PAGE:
The Gig-Poster Explosion Artists and Collectors of Milwaukee, Part 3

Part 3: Josh Rickun

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Grushkin and King claim that the influx of graphic designers into the field has challenged the norms of gig-poster print design, bringing a new “minimalist academic approach” (Art of Modern Rock: The Poster Explosion, 20) to the artistic form, accompanied by graphic or illustrative imagery, as well as a greater focus upon typography. Although fine art illustration and graphic design are often viewed as competing disciplines, Midwest-based artist Aaron Horkey’s horizontal print Bon Iver demonstrates the contemporary intermingling of the artistic branches.

Aaron Horkey
Bon Iver, 2009
Screenprint on French Speckletone Madero Beach paper, ed. of 75
23 ½ x 10 ½ in.

Horkey’s highly detailed line-work stands out against a solid muted background, the name ‘Bon Iver’ emerging from the paper in elegant typography, surrounded by delicate illustrative scrollwork. Unlike its predecessors of the 1960s and 1970s, Bon Iver applies negative and positive space in a balanced manner, utilizing negative space in highlighting illustrative detail, rather than aggressively filling the composition with imagery and text. Although the majority of contemporary gig-posters remain focused upon central imagery, typography has taken a new leading role within gig-poster prints, a product of the field’s recent influx of trained graphic designers. The contemporary utilization of typography demonstrates an immense range in style, with text designed specifically to compliment corresponding imagery, as seen in Horkey’s Bon Iver, or to create a poster’s imagery in itself, as visible in Lil Tuffy’s Pavement with No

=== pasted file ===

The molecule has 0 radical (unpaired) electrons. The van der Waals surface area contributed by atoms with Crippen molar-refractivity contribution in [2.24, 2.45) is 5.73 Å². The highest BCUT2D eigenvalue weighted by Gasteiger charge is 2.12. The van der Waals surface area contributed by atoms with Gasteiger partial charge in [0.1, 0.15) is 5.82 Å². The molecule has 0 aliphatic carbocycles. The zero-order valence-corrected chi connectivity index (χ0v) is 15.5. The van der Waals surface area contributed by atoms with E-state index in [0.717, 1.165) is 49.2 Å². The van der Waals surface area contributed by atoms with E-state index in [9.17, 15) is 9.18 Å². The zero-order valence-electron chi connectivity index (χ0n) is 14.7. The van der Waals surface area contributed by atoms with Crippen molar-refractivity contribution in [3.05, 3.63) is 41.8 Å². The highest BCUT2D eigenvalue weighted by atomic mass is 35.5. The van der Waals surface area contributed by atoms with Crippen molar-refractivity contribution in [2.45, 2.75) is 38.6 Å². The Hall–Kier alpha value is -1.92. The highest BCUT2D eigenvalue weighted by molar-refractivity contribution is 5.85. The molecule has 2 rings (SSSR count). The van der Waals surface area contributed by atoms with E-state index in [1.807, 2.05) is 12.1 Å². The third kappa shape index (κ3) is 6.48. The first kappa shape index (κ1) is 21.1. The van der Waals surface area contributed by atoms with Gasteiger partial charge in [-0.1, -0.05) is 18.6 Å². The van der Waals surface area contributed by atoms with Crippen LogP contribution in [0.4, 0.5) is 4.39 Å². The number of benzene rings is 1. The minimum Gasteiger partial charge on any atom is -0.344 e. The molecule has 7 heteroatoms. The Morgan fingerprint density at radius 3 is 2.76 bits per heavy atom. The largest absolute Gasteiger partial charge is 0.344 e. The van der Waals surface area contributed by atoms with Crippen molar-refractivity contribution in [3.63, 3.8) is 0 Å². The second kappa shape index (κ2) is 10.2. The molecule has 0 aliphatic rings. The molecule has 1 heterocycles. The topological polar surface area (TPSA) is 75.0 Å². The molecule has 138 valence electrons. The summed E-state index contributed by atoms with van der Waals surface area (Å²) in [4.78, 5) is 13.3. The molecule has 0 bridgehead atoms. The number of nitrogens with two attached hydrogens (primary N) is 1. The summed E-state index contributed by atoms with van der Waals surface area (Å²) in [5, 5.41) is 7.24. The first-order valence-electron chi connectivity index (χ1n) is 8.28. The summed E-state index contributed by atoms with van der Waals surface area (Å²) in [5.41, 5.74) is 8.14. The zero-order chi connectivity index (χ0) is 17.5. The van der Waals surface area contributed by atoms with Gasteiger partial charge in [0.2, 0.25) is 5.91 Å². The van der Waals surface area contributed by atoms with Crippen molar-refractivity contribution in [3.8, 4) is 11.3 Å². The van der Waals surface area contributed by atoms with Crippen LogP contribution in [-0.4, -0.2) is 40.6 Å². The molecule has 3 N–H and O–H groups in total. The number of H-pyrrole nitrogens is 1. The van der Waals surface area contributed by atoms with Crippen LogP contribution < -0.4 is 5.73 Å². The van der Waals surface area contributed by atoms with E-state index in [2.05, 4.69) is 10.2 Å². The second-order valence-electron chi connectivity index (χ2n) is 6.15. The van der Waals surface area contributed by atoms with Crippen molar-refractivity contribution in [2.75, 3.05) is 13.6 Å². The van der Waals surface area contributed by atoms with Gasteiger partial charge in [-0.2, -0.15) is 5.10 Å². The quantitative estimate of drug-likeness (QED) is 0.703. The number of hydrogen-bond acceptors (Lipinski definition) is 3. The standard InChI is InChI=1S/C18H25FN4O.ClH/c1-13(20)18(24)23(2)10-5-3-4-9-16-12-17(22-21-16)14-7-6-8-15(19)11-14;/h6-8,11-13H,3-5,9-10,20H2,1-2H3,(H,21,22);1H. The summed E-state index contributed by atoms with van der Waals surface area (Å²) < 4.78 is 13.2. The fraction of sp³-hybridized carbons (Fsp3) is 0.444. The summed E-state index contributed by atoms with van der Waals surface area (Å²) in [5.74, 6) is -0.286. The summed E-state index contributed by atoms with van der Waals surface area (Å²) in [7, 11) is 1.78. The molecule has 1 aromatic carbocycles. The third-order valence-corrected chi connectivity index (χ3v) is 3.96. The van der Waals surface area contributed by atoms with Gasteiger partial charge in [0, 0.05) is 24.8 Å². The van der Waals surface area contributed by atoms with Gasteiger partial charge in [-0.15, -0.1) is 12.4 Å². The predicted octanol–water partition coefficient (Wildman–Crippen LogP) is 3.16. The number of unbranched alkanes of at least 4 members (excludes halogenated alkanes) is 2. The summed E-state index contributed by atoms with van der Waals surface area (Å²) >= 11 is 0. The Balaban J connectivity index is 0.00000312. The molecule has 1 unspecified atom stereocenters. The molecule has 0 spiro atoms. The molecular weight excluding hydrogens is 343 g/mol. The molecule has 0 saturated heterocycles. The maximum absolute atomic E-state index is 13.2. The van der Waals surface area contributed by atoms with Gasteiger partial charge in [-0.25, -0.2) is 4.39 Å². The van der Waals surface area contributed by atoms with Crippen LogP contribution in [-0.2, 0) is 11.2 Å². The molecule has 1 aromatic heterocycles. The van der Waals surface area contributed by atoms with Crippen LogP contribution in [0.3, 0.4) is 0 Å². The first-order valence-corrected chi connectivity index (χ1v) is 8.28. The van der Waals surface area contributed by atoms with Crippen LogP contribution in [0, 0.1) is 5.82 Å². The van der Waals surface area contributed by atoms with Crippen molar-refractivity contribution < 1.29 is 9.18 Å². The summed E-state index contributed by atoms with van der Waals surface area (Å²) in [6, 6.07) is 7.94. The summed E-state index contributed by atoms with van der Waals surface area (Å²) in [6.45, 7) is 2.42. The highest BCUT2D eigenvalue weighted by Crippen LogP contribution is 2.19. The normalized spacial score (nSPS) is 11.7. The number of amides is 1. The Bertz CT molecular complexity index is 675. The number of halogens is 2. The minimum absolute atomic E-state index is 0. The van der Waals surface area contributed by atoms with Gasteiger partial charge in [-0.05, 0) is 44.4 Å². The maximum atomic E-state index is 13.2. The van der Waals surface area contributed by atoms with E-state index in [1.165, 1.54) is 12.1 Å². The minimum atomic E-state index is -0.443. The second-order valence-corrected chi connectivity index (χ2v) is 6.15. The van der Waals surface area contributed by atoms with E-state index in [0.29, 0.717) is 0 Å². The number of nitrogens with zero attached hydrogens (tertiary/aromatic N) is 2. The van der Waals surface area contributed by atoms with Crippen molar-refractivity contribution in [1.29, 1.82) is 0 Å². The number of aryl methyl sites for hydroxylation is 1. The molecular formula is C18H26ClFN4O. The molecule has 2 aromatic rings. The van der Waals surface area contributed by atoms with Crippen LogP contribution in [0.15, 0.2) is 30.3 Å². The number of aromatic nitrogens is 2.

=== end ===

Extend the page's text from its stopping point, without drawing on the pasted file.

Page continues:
Lil Tuffy
Pavement with No Age, 2010
Screenprint, ed. of 200
17 ½ x 23 in.

Age—where bold blue and red lettering are artfully arranged to convey the gig’s performers, location and date. Amongst the subdued and minimal works that have entered the poster print scene, are graphically chaotic works analogous to cut-and-paste fliers of the 1970s Punk scene. The complexly layered works of Milwaukee artist Josh Rickun reflect this inclination, each print often utilizing both found and original imagery, as visible in the 2010 screenprint Margot & the Nuclear So & So’s. Although the print appears chaotic, a found female portrait emerging from behind geometric spans of color, the work still demonstrates a designer’s understanding of compositional rhythm and balance. Rickun credits his attraction to found media to his childhood, stating: “I was raised by antique dealers. The basement of their shop has tens of thousands of magazines dating back to the 1800s. I grew up in a house decorated in cartoon posters and advertisements from the first half of the 20th century […] I usually get an idea and then start rummaging through old magazines. Sometimes I see something and know I’ve got to use it, and then the right band comes along and the image fits” (Hayes, Gig Posters: Rock Show Art of the 21st Century, 120).

 

[Excerpt from The Gig-Poster Explosion: Artists and Collectors of Milwaukee, by Kelly Brown]

 

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2 Comments

Filed under Portrait

2 responses to “The Gig-Poster Explosion Artists and Collectors of Milwaukee, Part 3

  1. Pingback: The Gig-Poster Explosion: Artists and Collectors of Milwaukee, Part 4 | Good Old Modern

  2. Pingback: The Gig-Poster Explosion: Artists and Collectors of Milwaukee, Part 1 | Good Old Modern

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